FALLS VILLAGE — Gale Courey Toensing, Falls Village representative to the Region 1 Board of Education, told community members in an informal meeting Thursday why she is voting against the district’s proposed 2012-13 budget.

Toensing, an outspoken member who conducts community forums a few times a year, focused on the budget that will be considered during a daylong referendum May 8 in the region’s six towns — Canaan, Cornwall, Falls Village, Kent, Salisbury and Sharon.

She said she was speaking as an individual and wasn’t advising people how to vote.

The story link is below from The Republican-American

This weeks Lakeville Journal has a great story on the annuity of Patricia Chamberlain 11

The Lakeville Journal has a great story on the annuity of Patricia Chamberlain

Here is a link to the the Lakeville Journal website…

Some excerpts from the story….

An April 13 email letter to the Region One Board of Education from former Assistant Business Manager Choo K. Singer, who worked for Region One from 1991 to 2010, raises questions about how Region One Superintendent Patricia Chamberlain’s annuity has been handled for tax and pension purposes. The letter, which has been widely circulated and posted on a website run by WHDD radio’s Marshall Miles, claims that Region One Business Manager Sam Herrick was wrong when he said at the April 4 public hearing on the Region One budget proposal “that the superintendent’s annuity had always been part of her base salary and had been reported as pensionable income to the Connecticut Teacher Retirement Board (CTRB). Herrick said in a phone interview Tuesday, April 17, that he did not dispute the substance of Singer’s letter. He said that at the public hearing he incorrectly stated that Chamberlain’s annuity had been processed through payroll, when in fact it had not until the current fiscal year. “I thought we had been doing it that way.” Region One board attorney Gary Brochu sent a memo to Region One Chairman Phil Hart Tuesday, April 17, stating “there is nothing illegal or inappropriate with the superintendent receiving some compensation in the form of a tax-sheltered annuity.” Brochu’s memo also says there is no prohibition on converting a nonelective annuity benefit to an elective annuity benefit. In a phone interview April 17, Brochu said, “The Board of Education and any employee are entitled to negotiate [contracts] as they see it.” He said that the CTRB evaluates the pension claims of retiring employees on a case-by-case basis, and in the event of a problem, it’s between the employee and the retirement board. “It has nothing to do with the school district,” he said.“The only impact is on the employee.”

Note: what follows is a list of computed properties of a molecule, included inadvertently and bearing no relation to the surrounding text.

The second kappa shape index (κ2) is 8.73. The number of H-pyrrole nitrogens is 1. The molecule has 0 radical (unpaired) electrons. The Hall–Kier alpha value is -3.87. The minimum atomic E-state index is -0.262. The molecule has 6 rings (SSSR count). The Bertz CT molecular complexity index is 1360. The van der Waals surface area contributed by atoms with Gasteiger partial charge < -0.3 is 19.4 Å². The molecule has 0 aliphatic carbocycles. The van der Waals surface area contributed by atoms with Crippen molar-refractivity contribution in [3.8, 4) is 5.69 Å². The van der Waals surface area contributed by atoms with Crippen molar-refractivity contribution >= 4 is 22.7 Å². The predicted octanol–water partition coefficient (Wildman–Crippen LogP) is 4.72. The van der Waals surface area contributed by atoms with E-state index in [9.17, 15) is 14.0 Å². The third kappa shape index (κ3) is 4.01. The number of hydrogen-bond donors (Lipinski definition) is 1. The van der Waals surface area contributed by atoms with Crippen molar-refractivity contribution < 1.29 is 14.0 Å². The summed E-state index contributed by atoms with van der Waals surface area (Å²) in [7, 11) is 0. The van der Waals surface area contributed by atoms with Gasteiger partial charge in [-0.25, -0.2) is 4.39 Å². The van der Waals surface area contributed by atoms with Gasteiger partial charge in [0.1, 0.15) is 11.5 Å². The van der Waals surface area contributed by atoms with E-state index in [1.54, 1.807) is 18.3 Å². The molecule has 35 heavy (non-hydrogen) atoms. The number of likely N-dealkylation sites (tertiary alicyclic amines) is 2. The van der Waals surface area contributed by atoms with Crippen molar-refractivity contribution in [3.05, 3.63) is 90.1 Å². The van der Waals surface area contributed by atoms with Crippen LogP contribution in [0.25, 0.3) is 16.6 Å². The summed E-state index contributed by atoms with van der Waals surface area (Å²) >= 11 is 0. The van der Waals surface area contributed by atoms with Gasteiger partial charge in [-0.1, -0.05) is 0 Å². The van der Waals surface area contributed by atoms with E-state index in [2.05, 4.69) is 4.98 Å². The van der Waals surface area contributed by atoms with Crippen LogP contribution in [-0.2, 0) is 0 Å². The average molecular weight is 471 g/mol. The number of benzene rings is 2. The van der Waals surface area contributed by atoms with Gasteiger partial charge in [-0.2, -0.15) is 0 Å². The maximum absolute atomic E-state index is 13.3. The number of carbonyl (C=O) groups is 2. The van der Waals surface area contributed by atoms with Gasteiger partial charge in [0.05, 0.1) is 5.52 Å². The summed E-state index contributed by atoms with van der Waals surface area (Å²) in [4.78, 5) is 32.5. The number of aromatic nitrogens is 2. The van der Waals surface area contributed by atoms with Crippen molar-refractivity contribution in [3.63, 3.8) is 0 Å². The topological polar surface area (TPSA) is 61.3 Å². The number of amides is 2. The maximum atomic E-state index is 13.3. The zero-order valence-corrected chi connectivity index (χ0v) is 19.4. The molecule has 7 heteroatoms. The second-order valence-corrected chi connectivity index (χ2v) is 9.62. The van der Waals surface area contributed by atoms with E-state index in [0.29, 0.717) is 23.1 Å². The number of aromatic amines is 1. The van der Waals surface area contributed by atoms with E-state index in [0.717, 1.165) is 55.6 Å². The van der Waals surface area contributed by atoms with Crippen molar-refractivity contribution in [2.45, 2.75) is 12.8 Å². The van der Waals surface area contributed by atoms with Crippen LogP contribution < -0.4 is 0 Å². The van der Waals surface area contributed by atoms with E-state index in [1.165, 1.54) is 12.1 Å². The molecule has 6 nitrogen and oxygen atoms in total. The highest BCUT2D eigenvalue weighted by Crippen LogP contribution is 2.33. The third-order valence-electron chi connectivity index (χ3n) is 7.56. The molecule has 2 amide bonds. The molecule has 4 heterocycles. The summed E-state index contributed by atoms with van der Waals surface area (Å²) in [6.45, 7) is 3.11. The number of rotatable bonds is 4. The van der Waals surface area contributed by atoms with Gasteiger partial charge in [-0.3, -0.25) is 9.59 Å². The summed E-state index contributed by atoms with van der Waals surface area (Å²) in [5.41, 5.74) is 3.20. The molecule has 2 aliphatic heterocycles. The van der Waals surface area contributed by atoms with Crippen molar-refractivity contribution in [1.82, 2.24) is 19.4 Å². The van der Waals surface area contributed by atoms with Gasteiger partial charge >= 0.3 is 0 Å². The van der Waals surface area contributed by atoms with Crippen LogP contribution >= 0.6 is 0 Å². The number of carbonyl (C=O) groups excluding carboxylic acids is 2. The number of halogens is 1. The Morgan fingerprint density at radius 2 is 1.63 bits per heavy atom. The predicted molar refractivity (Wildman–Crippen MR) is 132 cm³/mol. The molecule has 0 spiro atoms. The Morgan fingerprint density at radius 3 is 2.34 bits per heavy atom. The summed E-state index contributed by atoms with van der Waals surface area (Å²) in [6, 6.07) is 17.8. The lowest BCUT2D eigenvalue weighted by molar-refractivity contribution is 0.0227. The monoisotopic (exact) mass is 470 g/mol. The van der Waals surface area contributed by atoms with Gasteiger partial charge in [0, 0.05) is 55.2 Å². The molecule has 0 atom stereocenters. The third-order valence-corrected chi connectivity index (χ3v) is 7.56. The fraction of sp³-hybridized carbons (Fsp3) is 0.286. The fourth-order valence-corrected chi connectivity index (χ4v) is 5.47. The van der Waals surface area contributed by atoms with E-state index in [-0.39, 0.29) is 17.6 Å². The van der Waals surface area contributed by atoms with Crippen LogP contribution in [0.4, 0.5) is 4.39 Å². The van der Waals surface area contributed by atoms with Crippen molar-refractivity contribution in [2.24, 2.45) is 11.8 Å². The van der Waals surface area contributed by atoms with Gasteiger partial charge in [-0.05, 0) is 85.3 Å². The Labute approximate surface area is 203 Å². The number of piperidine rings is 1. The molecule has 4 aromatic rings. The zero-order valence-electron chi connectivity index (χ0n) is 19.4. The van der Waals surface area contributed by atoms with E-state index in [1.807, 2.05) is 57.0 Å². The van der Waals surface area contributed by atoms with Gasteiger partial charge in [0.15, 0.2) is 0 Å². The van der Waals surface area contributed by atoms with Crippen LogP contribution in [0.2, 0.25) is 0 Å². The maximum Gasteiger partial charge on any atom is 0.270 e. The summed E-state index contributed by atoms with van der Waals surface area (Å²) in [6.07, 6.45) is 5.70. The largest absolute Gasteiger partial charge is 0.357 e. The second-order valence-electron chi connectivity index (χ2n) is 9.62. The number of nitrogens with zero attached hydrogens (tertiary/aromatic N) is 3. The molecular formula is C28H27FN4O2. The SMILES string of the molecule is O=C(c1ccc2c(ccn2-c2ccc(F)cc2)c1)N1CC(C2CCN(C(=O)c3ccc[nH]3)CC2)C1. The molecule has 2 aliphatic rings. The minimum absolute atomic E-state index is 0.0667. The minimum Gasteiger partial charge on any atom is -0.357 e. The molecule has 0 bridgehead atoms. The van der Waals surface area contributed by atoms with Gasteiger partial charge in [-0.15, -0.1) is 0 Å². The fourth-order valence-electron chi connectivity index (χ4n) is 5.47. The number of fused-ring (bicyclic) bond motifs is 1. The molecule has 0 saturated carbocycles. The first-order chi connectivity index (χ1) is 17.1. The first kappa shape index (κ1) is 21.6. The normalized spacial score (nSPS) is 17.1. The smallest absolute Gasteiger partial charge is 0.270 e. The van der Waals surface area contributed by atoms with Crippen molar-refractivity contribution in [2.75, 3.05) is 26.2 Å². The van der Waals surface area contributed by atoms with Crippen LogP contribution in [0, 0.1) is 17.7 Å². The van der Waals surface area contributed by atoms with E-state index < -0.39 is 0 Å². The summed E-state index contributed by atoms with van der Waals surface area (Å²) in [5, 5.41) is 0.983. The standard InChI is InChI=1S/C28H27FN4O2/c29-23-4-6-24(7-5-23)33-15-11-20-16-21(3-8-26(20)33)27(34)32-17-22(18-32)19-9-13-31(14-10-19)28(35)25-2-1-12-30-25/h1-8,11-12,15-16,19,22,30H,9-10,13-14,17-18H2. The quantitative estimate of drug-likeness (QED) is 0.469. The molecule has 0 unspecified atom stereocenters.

Singer was out-of-town this week but said in an email ask ing for comment that her letter describes the “superintendent’s deliberate attempt to ‘deceive the public’ and get around the state government regulation for her personal gain through the business manager.” She also said that, “The annuity may not have any impact on our budget now but it could be costly to all Connecticut taxpayers in the future, if the public school administrators find a way to inflate the pension base a few years before their


regiononereport’s comment on this story…

Get the paper, read the whole story, you will see, that Choo Singer is right on target, it’s not what is paid now, but what we all will pay well into the future on a “pumped up”, deceptive retirement plan for our Superintendent.


A great deal for our Region One superintendent is even better if you look a little closer! Reply